What is tPA?
tPA is a thrombolytic or a “Clot Buster” drug. This clot buster is used to break-up the clot that is causing a blockage or disruption in the flow of blood to the brain and helps restore the blood flow to the area of the brain. It is given by intravenous (IV), not by mouth.
What tests are required?
In order to determine whether tPA can be considered, specific blood work and a CT scan (an x-ray) of the brain will be done as quickly as possible. The CT scan is to determine if bleeding in the brain has caused the stroke. If this is the case, tPA cannot be given. If the CT scan shows no bleeding in the brain, the physician will determine if the criteria to administer tPA is met.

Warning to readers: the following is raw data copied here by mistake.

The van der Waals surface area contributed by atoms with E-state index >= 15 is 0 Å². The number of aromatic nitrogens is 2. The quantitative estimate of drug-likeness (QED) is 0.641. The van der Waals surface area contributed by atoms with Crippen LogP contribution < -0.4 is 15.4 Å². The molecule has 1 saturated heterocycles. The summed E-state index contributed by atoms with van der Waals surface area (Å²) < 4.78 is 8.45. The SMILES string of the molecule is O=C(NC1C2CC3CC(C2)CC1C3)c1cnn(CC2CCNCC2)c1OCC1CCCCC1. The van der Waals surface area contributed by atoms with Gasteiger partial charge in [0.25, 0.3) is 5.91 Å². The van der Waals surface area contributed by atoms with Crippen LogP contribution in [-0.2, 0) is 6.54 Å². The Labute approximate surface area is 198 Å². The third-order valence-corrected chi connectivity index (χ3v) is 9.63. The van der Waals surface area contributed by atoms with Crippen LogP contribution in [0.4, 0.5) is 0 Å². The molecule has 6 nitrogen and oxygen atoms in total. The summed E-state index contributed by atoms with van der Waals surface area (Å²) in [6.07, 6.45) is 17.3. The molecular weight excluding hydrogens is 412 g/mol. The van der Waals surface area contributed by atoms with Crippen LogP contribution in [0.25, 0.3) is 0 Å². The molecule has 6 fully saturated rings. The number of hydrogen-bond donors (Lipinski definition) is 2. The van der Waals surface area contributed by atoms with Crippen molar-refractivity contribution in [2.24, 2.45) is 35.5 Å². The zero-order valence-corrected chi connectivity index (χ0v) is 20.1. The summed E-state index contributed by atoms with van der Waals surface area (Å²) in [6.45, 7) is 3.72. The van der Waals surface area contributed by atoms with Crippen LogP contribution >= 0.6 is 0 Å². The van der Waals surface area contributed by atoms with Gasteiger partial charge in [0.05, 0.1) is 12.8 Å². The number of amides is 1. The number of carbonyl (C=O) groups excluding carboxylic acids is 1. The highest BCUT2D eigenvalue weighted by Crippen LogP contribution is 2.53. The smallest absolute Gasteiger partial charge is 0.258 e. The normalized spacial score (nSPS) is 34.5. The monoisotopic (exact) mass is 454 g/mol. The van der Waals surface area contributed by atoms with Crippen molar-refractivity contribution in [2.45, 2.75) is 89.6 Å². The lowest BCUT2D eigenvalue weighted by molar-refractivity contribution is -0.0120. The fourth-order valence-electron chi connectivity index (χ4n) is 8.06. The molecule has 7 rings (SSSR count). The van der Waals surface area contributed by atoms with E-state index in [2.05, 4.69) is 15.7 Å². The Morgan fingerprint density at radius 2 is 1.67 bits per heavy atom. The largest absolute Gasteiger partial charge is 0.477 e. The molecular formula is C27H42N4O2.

What are the benefits of tPA?
Treatment with tPA results in 1 out of every 10 patients treated being cured. Additionally, there may be an improvement in recovery for those that are not completely cured. tPA must be given within four and a half hours of the onset of the stroke to have this benefit. The earlier tPA is given after the onset of stroke, the better the outcome.
What are the risks of tPA?
tPA treatment has risks. There is approximately a 3% chance of symptomatic bleeding (symptomotic hemorrhage) into the brain (because tPA thins the blood) compared to 0.2% if tPA is not given.
If bleeding into the brain happens after tPA is given, it may cause stroke symptoms to be worse and may result in death. However, the death rate is the same with or without tPA and there is still a greater chance of recovery with tPA treatment. tPA may also cause bleeding in other areas of the body.